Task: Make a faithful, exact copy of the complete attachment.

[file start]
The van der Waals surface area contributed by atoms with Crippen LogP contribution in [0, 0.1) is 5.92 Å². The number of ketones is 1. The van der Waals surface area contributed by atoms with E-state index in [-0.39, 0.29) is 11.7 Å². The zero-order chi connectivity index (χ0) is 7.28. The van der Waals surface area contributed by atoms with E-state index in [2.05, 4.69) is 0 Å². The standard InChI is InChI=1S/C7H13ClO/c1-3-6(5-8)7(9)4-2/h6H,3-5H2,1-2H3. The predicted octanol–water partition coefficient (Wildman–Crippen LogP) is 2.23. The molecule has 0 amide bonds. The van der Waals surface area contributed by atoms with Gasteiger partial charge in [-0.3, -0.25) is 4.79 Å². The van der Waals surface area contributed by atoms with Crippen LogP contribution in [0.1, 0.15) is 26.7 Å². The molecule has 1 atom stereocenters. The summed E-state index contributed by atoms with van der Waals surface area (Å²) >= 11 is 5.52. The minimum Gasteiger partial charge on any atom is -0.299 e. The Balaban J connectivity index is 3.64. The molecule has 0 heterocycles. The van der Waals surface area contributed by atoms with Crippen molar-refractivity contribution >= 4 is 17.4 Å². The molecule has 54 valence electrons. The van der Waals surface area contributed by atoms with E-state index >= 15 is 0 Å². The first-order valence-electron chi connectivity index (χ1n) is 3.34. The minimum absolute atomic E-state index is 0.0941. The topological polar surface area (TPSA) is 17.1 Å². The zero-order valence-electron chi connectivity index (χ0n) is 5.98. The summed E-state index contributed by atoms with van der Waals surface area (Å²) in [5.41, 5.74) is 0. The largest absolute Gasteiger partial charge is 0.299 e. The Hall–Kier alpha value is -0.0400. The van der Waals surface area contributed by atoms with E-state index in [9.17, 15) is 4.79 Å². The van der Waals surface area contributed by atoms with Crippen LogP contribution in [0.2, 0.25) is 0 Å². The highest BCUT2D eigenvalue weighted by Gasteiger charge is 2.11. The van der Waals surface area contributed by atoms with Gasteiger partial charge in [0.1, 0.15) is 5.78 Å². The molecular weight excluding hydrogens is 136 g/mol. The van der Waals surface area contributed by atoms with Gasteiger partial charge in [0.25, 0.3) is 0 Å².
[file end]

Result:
The van der Waals surface area contributed by atoms with Crippen LogP contribution in [0, 0.1) is 5.92 Å². The number of ketones is 1. The van der Waals surface area contributed by atoms with E-state index in [-0.39, 0.29) is 11.7 Å². The zero-order chi connectivity index (χ0) is 7.28. The van der Waals surface area contributed by atoms with E-state index in [2.05, 4.69) is 0 Å². The standard InChI is InChI=1S/C7H13ClO/c1-3-6(5-8)7(9)4-2/h6H,3-5H2,1-2H3. The predicted octanol–water partition coefficient (Wildman–Crippen LogP) is 2.23. The molecule has 0 amide bonds. The van der Waals surface area contributed by atoms with Gasteiger partial charge in [-0.3, -0.25) is 4.79 Å². The van der Waals surface area contributed by atoms with Crippen LogP contribution in [0.1, 0.15) is 26.7 Å². The molecule has 1 atom stereocenters. The summed E-state index contributed by atoms with van der Waals surface area (Å²) >= 11 is 5.52. The minimum Gasteiger partial charge on any atom is -0.299 e. The Balaban J connectivity index is 3.64. The molecule has 0 heterocycles. The van der Waals surface area contributed by atoms with Crippen molar-refractivity contribution >= 4 is 17.4 Å². The molecule has 54 valence electrons. The van der Waals surface area contributed by atoms with E-state index >= 15 is 0 Å². The first-order valence-electron chi connectivity index (χ1n) is 3.34. The minimum absolute atomic E-state index is 0.0941. The topological polar surface area (TPSA) is 17.1 Å². The zero-order valence-electron chi connectivity index (χ0n) is 5.98. The summed E-state index contributed by atoms with van der Waals surface area (Å²) in [5.41, 5.74) is 0. The largest absolute Gasteiger partial charge is 0.299 e. The Hall–Kier alpha value is -0.0400. The van der Waals surface area contributed by atoms with E-state index in [9.17, 15) is 4.79 Å². The van der Waals surface area contributed by atoms with Crippen LogP contribution in [0.2, 0.25) is 0 Å². The highest BCUT2D eigenvalue weighted by Gasteiger charge is 2.11. The van der Waals surface area contributed by atoms with Gasteiger partial charge in [0.1, 0.15) is 5.78 Å². The molecular weight excluding hydrogens is 136 g/mol. The van der Waals surface area contributed by atoms with Gasteiger partial charge in [0.25, 0.3) is 0 Å².